Othering

In case you missed it, there was a national debate about a nomination to the Supreme Court recently. The level of vitriol of each side for the other was astounding. The situation was not made better by multiple cable channels devoted, not to reporting news, but to showing clips of the outrageous things the other side said.

“Othering” is what you do when you put people who are different from you into categories so you can marginalize them.

Just in time, Tim Keller released his new book, The Prodigal Prophet: Jonah and the Mystery of God’s Mercy. It’s just as good as Keller’s The Prodigal God. I pray that everyone would read it. Keller introduced me to the term “othering.”

Jonah was one of the religious insiders of his day. He knew more about God than anyone. Yet when God called him to preach to pagans, “others” who he hated, Jonah ran away. Jonah got on board a ship crewed by, guess who? more pagans, still others he didn’t like. Yet in every detail, the pagans in the story were better than Jonah. When a big storm came up, they tried to figure out the cause (they knew someone had sinned). They did everything they could to save the ship and all on board, including Jonah. They prayed fervently. Jonah did nothing.

Keller says we “other” because we haven’t allowed the Gospel of Jesus Christ to penetrate all the way into our heart. We may believe, but our beliefs haven’t changed us. If we still get our self-worth from something other than Jesus’ love and grace for us, then when our beliefs or status are threatened by someone, we marginalize them. We “other” them.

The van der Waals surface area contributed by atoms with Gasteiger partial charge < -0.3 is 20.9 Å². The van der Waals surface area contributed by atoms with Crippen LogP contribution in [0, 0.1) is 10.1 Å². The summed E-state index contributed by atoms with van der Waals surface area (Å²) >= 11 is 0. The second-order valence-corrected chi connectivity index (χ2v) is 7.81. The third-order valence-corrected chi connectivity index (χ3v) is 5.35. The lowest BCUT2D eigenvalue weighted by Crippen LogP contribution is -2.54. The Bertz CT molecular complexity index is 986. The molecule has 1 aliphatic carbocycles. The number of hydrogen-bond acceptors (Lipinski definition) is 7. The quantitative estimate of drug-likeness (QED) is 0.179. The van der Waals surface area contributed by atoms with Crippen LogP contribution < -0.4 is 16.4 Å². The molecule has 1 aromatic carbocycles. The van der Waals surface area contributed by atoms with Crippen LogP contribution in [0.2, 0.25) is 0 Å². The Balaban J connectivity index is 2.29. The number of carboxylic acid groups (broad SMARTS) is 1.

God sent Jonah on a mission, not just to save unbelieving pagans, but to save Jonah from his own self-righteousness.

Jesus identifies with the other, even when the other is us.

God’s love for the city

Nine years ago, First Pres was considering calling me as its senior pastor. If there was one thing more improbable than me being a pastor, it was me being the pastor of a city-center church. It was something I’d never done nor considered.

But then I listened to a sermon based on Jonah 4:11, where God said to Jonah, “Shall I not be concerned about that great city?” In the sermon, Tim Keller poured out a vision of God’s love for cities, which are concentrations of God’s most beautiful creations: people. Could this be the message God was calling me to help proclaim?

In the 1980’s, Keller was part of a group of Presbyterians (PCA) that planted an evangelical church in Manhattan. Everyone told them they were crazy: New Yorkers were too hip; too unchurched; too sophisticated. But they spent a lot of time getting to know New Yorkers. They built relationships instead of a church building. They relied on orthodox Christian beliefs and practices. The centerpiece of their worship was a 35-minute, Christ-centered sermon.

Today, Redeemer Presbyterian Church has thousands in worship in services across New York. They’ve helped plant hundreds of churches in cities around the world. Suburban churches, including several in our area, are getting in on the movement.

Those churches want to be where we are.

Hundreds of thousands of God’s most beautiful creations live, work, or visit within a short walk of our church every day. Some are thriving, some are hurting, but like all of us, they need a relationship with the creator.

God has us right where we’re supposed to be. He wants us to share his love with the city.